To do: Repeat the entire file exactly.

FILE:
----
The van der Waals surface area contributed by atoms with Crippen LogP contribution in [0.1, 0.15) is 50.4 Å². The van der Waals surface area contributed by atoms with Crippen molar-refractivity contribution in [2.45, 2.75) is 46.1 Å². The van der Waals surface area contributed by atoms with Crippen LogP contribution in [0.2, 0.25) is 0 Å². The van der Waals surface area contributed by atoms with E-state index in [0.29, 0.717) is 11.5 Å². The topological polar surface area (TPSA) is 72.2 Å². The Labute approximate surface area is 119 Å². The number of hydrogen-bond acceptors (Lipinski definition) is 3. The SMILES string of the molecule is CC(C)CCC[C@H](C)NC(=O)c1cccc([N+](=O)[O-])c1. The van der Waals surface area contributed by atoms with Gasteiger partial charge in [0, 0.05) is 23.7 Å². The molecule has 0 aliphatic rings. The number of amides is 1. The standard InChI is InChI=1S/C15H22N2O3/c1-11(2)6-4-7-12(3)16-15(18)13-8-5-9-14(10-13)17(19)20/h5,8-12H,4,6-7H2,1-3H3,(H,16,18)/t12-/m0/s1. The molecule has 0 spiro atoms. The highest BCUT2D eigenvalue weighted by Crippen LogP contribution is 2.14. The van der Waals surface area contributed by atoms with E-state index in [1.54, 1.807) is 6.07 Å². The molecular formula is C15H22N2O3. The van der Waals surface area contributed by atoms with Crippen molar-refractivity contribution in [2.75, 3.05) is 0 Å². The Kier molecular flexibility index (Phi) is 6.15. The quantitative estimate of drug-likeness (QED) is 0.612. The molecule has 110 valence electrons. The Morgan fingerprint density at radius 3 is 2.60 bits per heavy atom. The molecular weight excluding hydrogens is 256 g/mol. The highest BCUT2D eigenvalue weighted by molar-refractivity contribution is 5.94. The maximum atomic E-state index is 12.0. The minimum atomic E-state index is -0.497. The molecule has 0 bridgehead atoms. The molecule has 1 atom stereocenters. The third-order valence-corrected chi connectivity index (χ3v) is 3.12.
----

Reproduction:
The van der Waals surface area contributed by atoms with Crippen LogP contribution in [0.1, 0.15) is 50.4 Å². The van der Waals surface area contributed by atoms with Crippen molar-refractivity contribution in [2.45, 2.75) is 46.1 Å². The van der Waals surface area contributed by atoms with Crippen LogP contribution in [0.2, 0.25) is 0 Å². The van der Waals surface area contributed by atoms with E-state index in [0.29, 0.717) is 11.5 Å². The topological polar surface area (TPSA) is 72.2 Å². The Labute approximate surface area is 119 Å². The number of hydrogen-bond acceptors (Lipinski definition) is 3. The SMILES string of the molecule is CC(C)CCC[C@H](C)NC(=O)c1cccc([N+](=O)[O-])c1. The van der Waals surface area contributed by atoms with Gasteiger partial charge in [0, 0.05) is 23.7 Å². The molecule has 0 aliphatic rings. The number of amides is 1. The standard InChI is InChI=1S/C15H22N2O3/c1-11(2)6-4-7-12(3)16-15(18)13-8-5-9-14(10-13)17(19)20/h5,8-12H,4,6-7H2,1-3H3,(H,16,18)/t12-/m0/s1. The molecule has 0 spiro atoms. The highest BCUT2D eigenvalue weighted by Crippen LogP contribution is 2.14. The van der Waals surface area contributed by atoms with E-state index in [1.54, 1.807) is 6.07 Å². The molecular formula is C15H22N2O3. The van der Waals surface area contributed by atoms with Crippen molar-refractivity contribution in [2.75, 3.05) is 0 Å². The Kier molecular flexibility index (Phi) is 6.15. The quantitative estimate of drug-likeness (QED) is 0.612. The molecule has 110 valence electrons. The Morgan fingerprint density at radius 3 is 2.60 bits per heavy atom. The molecular weight excluding hydrogens is 256 g/mol. The highest BCUT2D eigenvalue weighted by molar-refractivity contribution is 5.94. The maximum atomic E-state index is 12.0. The minimum atomic E-state index is -0.497. The molecule has 0 bridgehead atoms. The molecule has 1 atom stereocenters. The third-order valence-corrected chi connectivity index (χ3v) is 3.12.